We weren’t sure how many would turn out in the end, if any at all. But Sumner had two that she thought were the best. I purchased those from her – one for me, one for my foraging pal, Erin. And I told Sumner to keep at least one of the others for herself to wear since she was digging on the mushroom jewelry. It’s just a nerdy little thing, but I love it because it is a permanent tangible record of my mushroom adventures that I can hold in my hand. And it connects me with two mountain women whom I love and admire. I was able to let Erin choose which pendant she wanted over the weekend when we hosted a dinner party for our fellow mountain dwellers. My dinner parties always serve multiple purposes: 1) to cook for and feed my friends 2) to spend time with friends and 3) to introduce my friends to one another. I guess we can also add 4) to get Neva used to behaving around other people.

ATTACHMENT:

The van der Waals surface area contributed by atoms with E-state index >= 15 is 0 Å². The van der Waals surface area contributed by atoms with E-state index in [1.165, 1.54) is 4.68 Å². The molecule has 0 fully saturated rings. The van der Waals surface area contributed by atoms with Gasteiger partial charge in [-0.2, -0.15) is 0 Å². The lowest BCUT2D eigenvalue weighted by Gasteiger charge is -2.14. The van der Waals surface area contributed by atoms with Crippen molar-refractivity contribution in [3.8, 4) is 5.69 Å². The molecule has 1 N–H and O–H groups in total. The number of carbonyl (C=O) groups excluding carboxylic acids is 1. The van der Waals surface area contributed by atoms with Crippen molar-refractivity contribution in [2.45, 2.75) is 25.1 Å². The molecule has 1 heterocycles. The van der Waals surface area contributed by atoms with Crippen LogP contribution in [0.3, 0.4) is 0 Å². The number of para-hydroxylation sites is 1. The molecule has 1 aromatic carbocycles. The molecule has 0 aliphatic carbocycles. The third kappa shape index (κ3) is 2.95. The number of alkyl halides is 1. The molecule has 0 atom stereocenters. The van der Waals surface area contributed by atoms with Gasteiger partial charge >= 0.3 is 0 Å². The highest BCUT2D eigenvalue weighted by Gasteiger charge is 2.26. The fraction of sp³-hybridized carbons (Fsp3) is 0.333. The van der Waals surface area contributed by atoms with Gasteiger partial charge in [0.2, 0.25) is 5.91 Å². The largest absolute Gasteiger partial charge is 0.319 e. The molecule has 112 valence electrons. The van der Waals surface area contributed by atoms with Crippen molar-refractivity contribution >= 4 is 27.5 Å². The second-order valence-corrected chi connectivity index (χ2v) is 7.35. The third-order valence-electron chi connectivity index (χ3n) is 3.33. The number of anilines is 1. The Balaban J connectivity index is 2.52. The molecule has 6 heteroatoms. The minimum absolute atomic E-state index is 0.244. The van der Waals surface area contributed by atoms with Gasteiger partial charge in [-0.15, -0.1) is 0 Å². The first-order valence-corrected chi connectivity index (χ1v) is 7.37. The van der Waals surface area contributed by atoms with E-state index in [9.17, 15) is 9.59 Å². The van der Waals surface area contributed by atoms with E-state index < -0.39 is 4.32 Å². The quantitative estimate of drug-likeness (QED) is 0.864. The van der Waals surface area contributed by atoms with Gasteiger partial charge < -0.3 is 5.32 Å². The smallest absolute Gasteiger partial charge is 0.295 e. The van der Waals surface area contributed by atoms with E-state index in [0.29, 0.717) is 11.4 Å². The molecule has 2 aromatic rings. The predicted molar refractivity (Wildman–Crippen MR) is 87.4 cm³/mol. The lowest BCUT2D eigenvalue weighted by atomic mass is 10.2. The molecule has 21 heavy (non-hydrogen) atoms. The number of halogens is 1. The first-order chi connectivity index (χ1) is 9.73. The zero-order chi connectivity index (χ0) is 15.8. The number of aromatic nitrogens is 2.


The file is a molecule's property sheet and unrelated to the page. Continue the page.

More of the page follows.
cheeseboard to start the party

sitting down to start dinner

a partied out neva still tired the next day



By the end of the evening when everyone had gone home, Neva was snoring in her doggy bed, and Jeremy washed dishes while I cleared the tables and put the leftovers away, I smiled to myself and told Jeremy that we know some really great people. We call them good apples and I’m glad they’re in my life.

Seeing as apples are in season, it’s time to pull out the baking pans, the cinnamon, the butter, and those apples. I love apple cakes that involve mixing everything together, pouring the batter into a pan, baking it, then eating it. That’s gateway baking – easy baking. These are the cakes that hook you into the more complicated recipes as we march ahead into winter. This is the kind of recipe that comes together quickly and easily for those potlucks, office gatherings, school functions, whatever it is you do that requires you to bring a cake. And it comes from Dorie Greenspan. You will want to make this double apple bundt cake.